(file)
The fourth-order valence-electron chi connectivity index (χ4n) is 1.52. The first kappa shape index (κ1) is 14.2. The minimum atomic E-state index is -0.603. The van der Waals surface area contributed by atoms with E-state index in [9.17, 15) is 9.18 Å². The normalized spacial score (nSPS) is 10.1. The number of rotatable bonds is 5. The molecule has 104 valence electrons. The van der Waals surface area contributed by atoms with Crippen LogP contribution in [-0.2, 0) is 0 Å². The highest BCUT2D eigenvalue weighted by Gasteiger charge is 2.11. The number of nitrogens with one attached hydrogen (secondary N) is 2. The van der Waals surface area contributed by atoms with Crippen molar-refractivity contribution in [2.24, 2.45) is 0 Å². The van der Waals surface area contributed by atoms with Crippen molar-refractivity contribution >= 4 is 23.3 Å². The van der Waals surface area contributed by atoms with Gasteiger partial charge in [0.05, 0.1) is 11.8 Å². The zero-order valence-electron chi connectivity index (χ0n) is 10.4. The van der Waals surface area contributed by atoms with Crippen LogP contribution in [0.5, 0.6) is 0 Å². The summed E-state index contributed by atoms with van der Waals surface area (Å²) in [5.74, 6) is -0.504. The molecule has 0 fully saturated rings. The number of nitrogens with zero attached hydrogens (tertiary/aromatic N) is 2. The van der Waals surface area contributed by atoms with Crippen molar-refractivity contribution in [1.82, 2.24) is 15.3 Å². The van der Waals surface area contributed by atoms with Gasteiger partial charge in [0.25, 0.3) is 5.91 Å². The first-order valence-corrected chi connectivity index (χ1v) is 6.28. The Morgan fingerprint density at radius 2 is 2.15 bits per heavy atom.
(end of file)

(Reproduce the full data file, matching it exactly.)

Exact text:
The fourth-order valence-electron chi connectivity index (χ4n) is 1.52. The first kappa shape index (κ1) is 14.2. The minimum atomic E-state index is -0.603. The van der Waals surface area contributed by atoms with E-state index in [9.17, 15) is 9.18 Å². The normalized spacial score (nSPS) is 10.1. The number of rotatable bonds is 5. The molecule has 104 valence electrons. The van der Waals surface area contributed by atoms with Crippen LogP contribution in [-0.2, 0) is 0 Å². The highest BCUT2D eigenvalue weighted by Gasteiger charge is 2.11. The number of nitrogens with one attached hydrogen (secondary N) is 2. The van der Waals surface area contributed by atoms with Crippen molar-refractivity contribution in [2.24, 2.45) is 0 Å². The van der Waals surface area contributed by atoms with Crippen molar-refractivity contribution >= 4 is 23.3 Å². The van der Waals surface area contributed by atoms with Gasteiger partial charge in [0.05, 0.1) is 11.8 Å². The zero-order valence-electron chi connectivity index (χ0n) is 10.4. The van der Waals surface area contributed by atoms with Crippen LogP contribution in [0.5, 0.6) is 0 Å². The summed E-state index contributed by atoms with van der Waals surface area (Å²) in [5.74, 6) is -0.504. The molecule has 0 fully saturated rings. The number of nitrogens with zero attached hydrogens (tertiary/aromatic N) is 2. The van der Waals surface area contributed by atoms with Crippen molar-refractivity contribution in [1.82, 2.24) is 15.3 Å². The van der Waals surface area contributed by atoms with Gasteiger partial charge in [0.25, 0.3) is 5.91 Å². The first-order valence-corrected chi connectivity index (χ1v) is 6.28. The Morgan fingerprint density at radius 2 is 2.15 bits per heavy atom.